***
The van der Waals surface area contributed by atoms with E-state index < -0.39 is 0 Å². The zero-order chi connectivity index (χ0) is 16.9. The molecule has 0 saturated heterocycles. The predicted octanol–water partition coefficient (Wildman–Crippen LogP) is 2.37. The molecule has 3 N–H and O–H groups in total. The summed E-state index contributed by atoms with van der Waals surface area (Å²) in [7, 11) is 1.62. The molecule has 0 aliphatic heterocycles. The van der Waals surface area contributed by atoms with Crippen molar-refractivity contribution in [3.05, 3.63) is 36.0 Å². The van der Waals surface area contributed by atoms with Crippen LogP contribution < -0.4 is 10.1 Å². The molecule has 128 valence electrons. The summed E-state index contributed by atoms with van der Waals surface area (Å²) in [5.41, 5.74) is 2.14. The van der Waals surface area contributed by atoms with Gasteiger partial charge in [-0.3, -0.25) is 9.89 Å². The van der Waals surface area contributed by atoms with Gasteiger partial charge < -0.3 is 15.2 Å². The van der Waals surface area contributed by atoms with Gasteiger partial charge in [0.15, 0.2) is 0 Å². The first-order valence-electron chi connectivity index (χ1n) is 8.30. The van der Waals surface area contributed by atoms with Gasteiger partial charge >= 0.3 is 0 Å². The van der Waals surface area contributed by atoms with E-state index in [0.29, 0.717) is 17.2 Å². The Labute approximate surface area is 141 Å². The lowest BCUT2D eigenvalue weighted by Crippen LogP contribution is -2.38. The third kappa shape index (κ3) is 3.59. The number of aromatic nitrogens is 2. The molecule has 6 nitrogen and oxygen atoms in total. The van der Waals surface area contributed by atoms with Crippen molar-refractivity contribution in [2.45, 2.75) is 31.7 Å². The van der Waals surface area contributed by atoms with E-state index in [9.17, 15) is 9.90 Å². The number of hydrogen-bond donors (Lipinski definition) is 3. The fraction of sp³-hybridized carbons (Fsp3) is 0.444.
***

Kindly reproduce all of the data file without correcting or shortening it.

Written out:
The van der Waals surface area contributed by atoms with E-state index < -0.39 is 0 Å². The zero-order chi connectivity index (χ0) is 16.9. The molecule has 0 saturated heterocycles. The predicted octanol–water partition coefficient (Wildman–Crippen LogP) is 2.37. The molecule has 3 N–H and O–H groups in total. The summed E-state index contributed by atoms with van der Waals surface area (Å²) in [7, 11) is 1.62. The molecule has 0 aliphatic heterocycles. The van der Waals surface area contributed by atoms with Crippen molar-refractivity contribution in [3.05, 3.63) is 36.0 Å². The van der Waals surface area contributed by atoms with Crippen LogP contribution < -0.4 is 10.1 Å². The molecule has 128 valence electrons. The summed E-state index contributed by atoms with van der Waals surface area (Å²) in [5.41, 5.74) is 2.14. The van der Waals surface area contributed by atoms with Gasteiger partial charge in [-0.3, -0.25) is 9.89 Å². The van der Waals surface area contributed by atoms with Gasteiger partial charge < -0.3 is 15.2 Å². The van der Waals surface area contributed by atoms with Gasteiger partial charge in [0.15, 0.2) is 0 Å². The first-order valence-electron chi connectivity index (χ1n) is 8.30. The van der Waals surface area contributed by atoms with Gasteiger partial charge >= 0.3 is 0 Å². The van der Waals surface area contributed by atoms with E-state index in [0.29, 0.717) is 17.2 Å². The Labute approximate surface area is 141 Å². The lowest BCUT2D eigenvalue weighted by Crippen LogP contribution is -2.38. The third kappa shape index (κ3) is 3.59. The number of aromatic nitrogens is 2. The molecule has 6 nitrogen and oxygen atoms in total. The van der Waals surface area contributed by atoms with Crippen molar-refractivity contribution in [2.45, 2.75) is 31.7 Å². The van der Waals surface area contributed by atoms with E-state index in [9.17, 15) is 9.90 Å². The number of hydrogen-bond donors (Lipinski definition) is 3. The fraction of sp³-hybridized carbons (Fsp3) is 0.444.